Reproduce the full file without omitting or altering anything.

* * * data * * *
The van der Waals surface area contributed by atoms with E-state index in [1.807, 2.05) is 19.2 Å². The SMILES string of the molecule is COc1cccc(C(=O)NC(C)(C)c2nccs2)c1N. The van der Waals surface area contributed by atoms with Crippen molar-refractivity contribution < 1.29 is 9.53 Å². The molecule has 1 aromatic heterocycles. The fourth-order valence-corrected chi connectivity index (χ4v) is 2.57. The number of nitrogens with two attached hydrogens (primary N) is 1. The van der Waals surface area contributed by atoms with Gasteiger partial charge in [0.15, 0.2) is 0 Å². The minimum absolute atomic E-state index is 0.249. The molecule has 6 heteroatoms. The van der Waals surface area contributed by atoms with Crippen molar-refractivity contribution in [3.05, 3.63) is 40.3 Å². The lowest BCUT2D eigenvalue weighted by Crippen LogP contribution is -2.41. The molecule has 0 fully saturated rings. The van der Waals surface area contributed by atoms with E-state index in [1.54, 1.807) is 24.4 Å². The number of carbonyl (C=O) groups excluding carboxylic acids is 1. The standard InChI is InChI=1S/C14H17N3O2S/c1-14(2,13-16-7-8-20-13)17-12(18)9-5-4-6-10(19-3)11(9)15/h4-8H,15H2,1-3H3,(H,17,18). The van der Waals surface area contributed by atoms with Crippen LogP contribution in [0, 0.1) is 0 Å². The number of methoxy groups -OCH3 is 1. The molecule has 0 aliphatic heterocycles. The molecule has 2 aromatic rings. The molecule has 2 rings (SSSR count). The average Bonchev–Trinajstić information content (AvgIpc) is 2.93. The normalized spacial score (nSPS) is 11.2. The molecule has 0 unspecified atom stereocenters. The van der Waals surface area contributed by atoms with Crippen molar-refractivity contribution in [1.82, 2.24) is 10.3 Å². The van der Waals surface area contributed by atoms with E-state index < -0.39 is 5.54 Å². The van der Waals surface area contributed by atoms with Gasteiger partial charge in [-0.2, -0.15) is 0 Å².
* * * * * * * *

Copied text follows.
The van der Waals surface area contributed by atoms with E-state index in [1.807, 2.05) is 19.2 Å². The SMILES string of the molecule is COc1cccc(C(=O)NC(C)(C)c2nccs2)c1N. The van der Waals surface area contributed by atoms with Crippen molar-refractivity contribution < 1.29 is 9.53 Å². The molecule has 1 aromatic heterocycles. The fourth-order valence-corrected chi connectivity index (χ4v) is 2.57. The number of nitrogens with two attached hydrogens (primary N) is 1. The van der Waals surface area contributed by atoms with Gasteiger partial charge in [0.15, 0.2) is 0 Å². The minimum absolute atomic E-state index is 0.249. The molecule has 6 heteroatoms. The van der Waals surface area contributed by atoms with Crippen molar-refractivity contribution in [3.05, 3.63) is 40.3 Å². The lowest BCUT2D eigenvalue weighted by Crippen LogP contribution is -2.41. The molecule has 0 fully saturated rings. The van der Waals surface area contributed by atoms with E-state index in [1.54, 1.807) is 24.4 Å². The number of carbonyl (C=O) groups excluding carboxylic acids is 1. The standard InChI is InChI=1S/C14H17N3O2S/c1-14(2,13-16-7-8-20-13)17-12(18)9-5-4-6-10(19-3)11(9)15/h4-8H,15H2,1-3H3,(H,17,18). The van der Waals surface area contributed by atoms with Crippen LogP contribution in [0, 0.1) is 0 Å². The number of methoxy groups -OCH3 is 1. The molecule has 0 aliphatic heterocycles. The molecule has 2 aromatic rings. The molecule has 2 rings (SSSR count). The average Bonchev–Trinajstić information content (AvgIpc) is 2.93. The normalized spacial score (nSPS) is 11.2. The molecule has 0 unspecified atom stereocenters. The van der Waals surface area contributed by atoms with Crippen molar-refractivity contribution in [1.82, 2.24) is 10.3 Å². The van der Waals surface area contributed by atoms with E-state index < -0.39 is 5.54 Å². The van der Waals surface area contributed by atoms with Gasteiger partial charge in [-0.2, -0.15) is 0 Å².